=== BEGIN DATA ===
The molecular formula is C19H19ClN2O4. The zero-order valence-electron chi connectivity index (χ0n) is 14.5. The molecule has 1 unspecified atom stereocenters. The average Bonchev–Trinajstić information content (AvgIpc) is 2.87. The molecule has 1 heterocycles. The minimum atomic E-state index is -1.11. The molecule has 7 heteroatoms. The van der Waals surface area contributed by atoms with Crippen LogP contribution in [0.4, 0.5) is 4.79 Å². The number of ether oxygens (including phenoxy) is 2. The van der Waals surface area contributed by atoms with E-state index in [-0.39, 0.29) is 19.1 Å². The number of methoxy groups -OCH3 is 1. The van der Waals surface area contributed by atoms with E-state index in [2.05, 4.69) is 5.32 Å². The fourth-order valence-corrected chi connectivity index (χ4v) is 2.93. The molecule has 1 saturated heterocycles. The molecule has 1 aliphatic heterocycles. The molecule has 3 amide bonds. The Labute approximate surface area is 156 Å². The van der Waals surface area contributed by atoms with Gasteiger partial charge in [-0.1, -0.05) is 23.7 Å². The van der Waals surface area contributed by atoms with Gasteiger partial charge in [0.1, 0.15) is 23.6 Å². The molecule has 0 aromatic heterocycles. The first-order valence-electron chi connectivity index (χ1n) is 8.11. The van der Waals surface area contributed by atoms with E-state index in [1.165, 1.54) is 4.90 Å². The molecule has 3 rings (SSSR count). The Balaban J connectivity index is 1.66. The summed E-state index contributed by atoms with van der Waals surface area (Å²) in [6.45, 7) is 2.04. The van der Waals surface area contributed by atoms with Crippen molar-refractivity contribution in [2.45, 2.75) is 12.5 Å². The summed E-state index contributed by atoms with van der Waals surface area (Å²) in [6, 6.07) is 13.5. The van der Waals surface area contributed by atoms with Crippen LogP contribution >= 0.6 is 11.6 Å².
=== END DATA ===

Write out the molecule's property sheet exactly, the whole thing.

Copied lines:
The molecular formula is C19H19ClN2O4. The zero-order valence-electron chi connectivity index (χ0n) is 14.5. The molecule has 1 unspecified atom stereocenters. The average Bonchev–Trinajstić information content (AvgIpc) is 2.87. The molecule has 1 heterocycles. The minimum atomic E-state index is -1.11. The molecule has 7 heteroatoms. The van der Waals surface area contributed by atoms with Crippen LogP contribution in [0.4, 0.5) is 4.79 Å². The number of ether oxygens (including phenoxy) is 2. The van der Waals surface area contributed by atoms with E-state index in [-0.39, 0.29) is 19.1 Å². The number of methoxy groups -OCH3 is 1. The van der Waals surface area contributed by atoms with E-state index in [2.05, 4.69) is 5.32 Å². The fourth-order valence-corrected chi connectivity index (χ4v) is 2.93. The molecule has 1 saturated heterocycles. The molecule has 1 aliphatic heterocycles. The molecule has 3 amide bonds. The Labute approximate surface area is 156 Å². The van der Waals surface area contributed by atoms with Gasteiger partial charge in [-0.1, -0.05) is 23.7 Å². The van der Waals surface area contributed by atoms with Gasteiger partial charge in [0.1, 0.15) is 23.6 Å². The molecule has 0 aromatic heterocycles. The first-order valence-electron chi connectivity index (χ1n) is 8.11. The van der Waals surface area contributed by atoms with E-state index in [1.165, 1.54) is 4.90 Å². The molecule has 3 rings (SSSR count). The Balaban J connectivity index is 1.66. The summed E-state index contributed by atoms with van der Waals surface area (Å²) in [6.45, 7) is 2.04. The van der Waals surface area contributed by atoms with Crippen molar-refractivity contribution in [2.45, 2.75) is 12.5 Å². The summed E-state index contributed by atoms with van der Waals surface area (Å²) in [6, 6.07) is 13.5. The van der Waals surface area contributed by atoms with Crippen LogP contribution >= 0.6 is 11.6 Å².